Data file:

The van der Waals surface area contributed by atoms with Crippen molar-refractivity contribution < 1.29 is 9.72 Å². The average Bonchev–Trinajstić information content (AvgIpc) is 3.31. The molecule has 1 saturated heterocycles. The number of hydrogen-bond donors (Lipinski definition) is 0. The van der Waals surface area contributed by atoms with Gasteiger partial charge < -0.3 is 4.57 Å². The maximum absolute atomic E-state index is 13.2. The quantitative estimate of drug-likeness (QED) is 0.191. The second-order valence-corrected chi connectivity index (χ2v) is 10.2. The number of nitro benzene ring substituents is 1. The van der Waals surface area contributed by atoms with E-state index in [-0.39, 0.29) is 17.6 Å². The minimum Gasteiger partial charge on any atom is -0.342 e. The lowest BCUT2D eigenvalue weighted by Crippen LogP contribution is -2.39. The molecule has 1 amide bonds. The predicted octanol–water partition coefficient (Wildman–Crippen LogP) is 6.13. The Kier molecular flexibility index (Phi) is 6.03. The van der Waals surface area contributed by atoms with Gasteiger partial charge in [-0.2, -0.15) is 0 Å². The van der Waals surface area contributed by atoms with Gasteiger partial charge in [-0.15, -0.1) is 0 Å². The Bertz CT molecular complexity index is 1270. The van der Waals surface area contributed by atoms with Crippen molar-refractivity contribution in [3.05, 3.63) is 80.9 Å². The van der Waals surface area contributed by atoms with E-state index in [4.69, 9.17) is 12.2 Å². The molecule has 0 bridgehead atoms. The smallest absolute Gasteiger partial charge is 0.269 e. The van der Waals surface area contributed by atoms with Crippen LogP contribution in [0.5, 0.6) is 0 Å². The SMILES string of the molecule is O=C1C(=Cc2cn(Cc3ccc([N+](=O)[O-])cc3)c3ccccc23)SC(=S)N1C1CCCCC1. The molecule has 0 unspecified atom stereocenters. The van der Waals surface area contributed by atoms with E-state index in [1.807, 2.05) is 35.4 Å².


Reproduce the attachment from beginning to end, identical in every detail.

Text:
The van der Waals surface area contributed by atoms with Crippen molar-refractivity contribution < 1.29 is 9.72 Å². The average Bonchev–Trinajstić information content (AvgIpc) is 3.31. The molecule has 1 saturated heterocycles. The number of hydrogen-bond donors (Lipinski definition) is 0. The van der Waals surface area contributed by atoms with Gasteiger partial charge < -0.3 is 4.57 Å². The maximum absolute atomic E-state index is 13.2. The quantitative estimate of drug-likeness (QED) is 0.191. The second-order valence-corrected chi connectivity index (χ2v) is 10.2. The number of nitro benzene ring substituents is 1. The van der Waals surface area contributed by atoms with E-state index in [-0.39, 0.29) is 17.6 Å². The minimum Gasteiger partial charge on any atom is -0.342 e. The lowest BCUT2D eigenvalue weighted by Crippen LogP contribution is -2.39. The molecule has 1 amide bonds. The predicted octanol–water partition coefficient (Wildman–Crippen LogP) is 6.13. The Kier molecular flexibility index (Phi) is 6.03. The van der Waals surface area contributed by atoms with Gasteiger partial charge in [-0.2, -0.15) is 0 Å². The van der Waals surface area contributed by atoms with Gasteiger partial charge in [-0.15, -0.1) is 0 Å². The Bertz CT molecular complexity index is 1270. The van der Waals surface area contributed by atoms with Crippen molar-refractivity contribution in [3.05, 3.63) is 80.9 Å². The van der Waals surface area contributed by atoms with E-state index in [4.69, 9.17) is 12.2 Å². The molecule has 0 bridgehead atoms. The smallest absolute Gasteiger partial charge is 0.269 e. The van der Waals surface area contributed by atoms with Crippen LogP contribution in [0.5, 0.6) is 0 Å². The SMILES string of the molecule is O=C1C(=Cc2cn(Cc3ccc([N+](=O)[O-])cc3)c3ccccc23)SC(=S)N1C1CCCCC1. The molecule has 0 unspecified atom stereocenters. The van der Waals surface area contributed by atoms with E-state index in [1.807, 2.05) is 35.4 Å².